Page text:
Unfortunately, this is “normal.” It’s how people behave. It’s everywhere in our culture from advertising to the compulsive commentary so infamous on social media. But in the face of this normalcy, the author of Hebrews calls us to be different.
We’re called to be set apart. We’re called to remember our identity and destiny as human beings created in God’s image. We’re called to deny destructive impulses because we’re a people created to reflect God’s goodness and character in everything we do. We’re invited to remember that we were created by God to share in his governance of all creation. We’re invited to remember that we’ll ultimate give an account for the way we live and what we do with our lives.
We were created for much more than normal. Never forget that. Never forget the story that we’re a part of. God created this whole thing. He created us to have a role in it – to reflect him, to take care of things, and to be a blessing in everything we do. This is our identity. Let’s learn to live accordingly.
Become who you were born to be.
This is one of my favorite lines. It’s from Return of the King (LOTR) when Elrond brings Aragorn (the rightful king) his sword before a pending, epic battle for Middle Earth. As Elrond stands before Aragorn, it’s at a time when all seems lost. It would be much easier to run and hide. It would be easier to ignore the surrounding circumstances and to opt for small dreams and selfish pursuits.
It reminds of an alternative quip that is somewhat popular today – “Be you.” It sounds so cute and encouraging. Don’t get me wrong, I love individuality and the courage to be different. But we should be wary when this sentiment is used to encourage rash or compulsive behavior. Like when you want to default on your responsibilities, don’t worry about it. Be you. Can’t afford something, but really want it anyway? Go for it! Be you. Want that experience, but worried about the consequences or feeling some angst? Just be you.
The issue at stake is the “you” in reference in any given situation. The challenge in the world today is that we’re often not very patient or self-controlled. (See: Fast food, credit card debt, social media commentary, etc…) And the “you” that most of us really want to be, at least in our best moments, is not readily within our grasp. It requires a process of becoming. It requires years of discipline and perseverance. It requires making the hard decisions over and over again.
Think about your life like a map.
- Where do you want to go? Who do you want to become?
- Where are you today? What kind of person are you right now?
- What’s the path from here to there? What will it take? What price are you willing to pay? What steps will get you from here to there?
With this in mind, by all means, be you. Become you. The journey may be long and it may be challenging at times along the way. But it will be worth it. Every hard decision will be worth it. The patience and perseverance you learn along the way will be worth it. So go. Become who you were born to be.
In Matthew 13, Jesus tells a parable that is one of my favorites. I’ll paraphrase the main ideas here, but you should really take a minute to read it and mull it over. In the parable, a farmer is planting a field. As he is casting seeds, Jesus describes various fates as an allusion to how people respond to hearing about the good news of God’s kingdom. Some seeds are trampled or eaten. Others take root in shallow, rocky, or weedy soil and fail to produce a crop. Finally, some seeds fall into good soil and have a return of 30, 60, or 100 fold. And in the end, the only thing that really seems to matter is whether or not the seed bears its intended fruit.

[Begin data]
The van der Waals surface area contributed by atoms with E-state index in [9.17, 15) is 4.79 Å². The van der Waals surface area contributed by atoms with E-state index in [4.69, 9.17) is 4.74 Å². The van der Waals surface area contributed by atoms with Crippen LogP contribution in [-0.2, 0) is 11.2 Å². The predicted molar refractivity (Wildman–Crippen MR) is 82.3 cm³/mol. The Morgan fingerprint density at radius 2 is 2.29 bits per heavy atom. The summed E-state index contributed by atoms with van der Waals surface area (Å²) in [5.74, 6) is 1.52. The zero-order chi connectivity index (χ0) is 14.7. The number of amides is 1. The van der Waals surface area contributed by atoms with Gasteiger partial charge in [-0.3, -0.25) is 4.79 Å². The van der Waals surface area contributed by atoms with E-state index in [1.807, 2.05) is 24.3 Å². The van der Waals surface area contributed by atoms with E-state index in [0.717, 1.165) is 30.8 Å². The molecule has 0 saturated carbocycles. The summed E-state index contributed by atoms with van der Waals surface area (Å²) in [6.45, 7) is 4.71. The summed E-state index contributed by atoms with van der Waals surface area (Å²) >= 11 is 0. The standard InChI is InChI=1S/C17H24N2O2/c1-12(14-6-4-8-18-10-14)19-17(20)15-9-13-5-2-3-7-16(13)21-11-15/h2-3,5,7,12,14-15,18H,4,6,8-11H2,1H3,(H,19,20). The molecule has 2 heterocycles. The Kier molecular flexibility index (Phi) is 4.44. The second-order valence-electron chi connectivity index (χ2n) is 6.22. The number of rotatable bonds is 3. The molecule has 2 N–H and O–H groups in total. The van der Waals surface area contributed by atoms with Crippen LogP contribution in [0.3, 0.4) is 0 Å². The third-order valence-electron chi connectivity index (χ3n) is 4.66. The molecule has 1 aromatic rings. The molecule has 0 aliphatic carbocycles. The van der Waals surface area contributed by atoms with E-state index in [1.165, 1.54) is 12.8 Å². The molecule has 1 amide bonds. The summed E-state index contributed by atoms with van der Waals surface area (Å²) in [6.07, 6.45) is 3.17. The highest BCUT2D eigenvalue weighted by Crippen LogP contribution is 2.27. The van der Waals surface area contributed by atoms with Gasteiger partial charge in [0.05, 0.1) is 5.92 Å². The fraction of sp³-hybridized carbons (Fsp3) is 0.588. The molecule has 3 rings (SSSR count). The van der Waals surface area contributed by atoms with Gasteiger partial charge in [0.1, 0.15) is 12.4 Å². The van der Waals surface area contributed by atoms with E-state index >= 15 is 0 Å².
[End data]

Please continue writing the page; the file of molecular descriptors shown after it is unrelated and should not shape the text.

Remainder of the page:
As the people are left scratching their heads, Jesus explains the parable to his disciples. First, people are fruitful because they don’t really understand what’s going on. Second, people aren’t rooted enough to sustain growth over the time and to the degree that is necessary. Finally, the cares of the world choke out God’s word and prevent fruitfulness.
Character and Support.
Holy. (Set apart.)
I’d like to share a few thoughts on this parable from the perspective of a dad and a person who really loves to see God working in people’s lives. The truth is, if we’re going to become the men and women that God created us to be, we’re going to have to understand a few things about Jesus, about God’s kingdom, about how this whole thing comes together, and about what it all means for us. We’re also going to need to become a rooted people – we’re going to need to embrace the lifelong, tedious, painful, and extraordinary process of character formation as well the fellowship of others who can support, encourage, and strengthen us along the way. Finally, we’re going to have to be a different, holy people set apart from the world in our priorities, concerns, attitudes, habits, and behavior.
Because God is good and because he created us with unfathomable potential, we can expect that he’ll be working in us toward these ends as he shapes us throughout our lives into sons and daughters that are ready to inherit his kingdom and his reign over all creation. Our part is to submit to God’s work in us and to cooperate with him. In other words, invest yourself in understanding more about what God is up to in the Bible. Understand what was taking place in the big picture with Jesus’ life and death and resurrection. Embrace character formation and tweak your lifestyle to cooperate with God and to continue growing. Embrace fellowship with people who will catalyze God’s work in you. And finally, learn to be a different kind of person than the rest of the world despite the pain and the cost along the way.
These are the big ideas of Matthew 13 that I’ve been contemplating over the past several days. In Part 2, I’ll unpack them a bit more from the perspective of a dad (and friend and pastor) and offer some thoughts as to a way forward in response.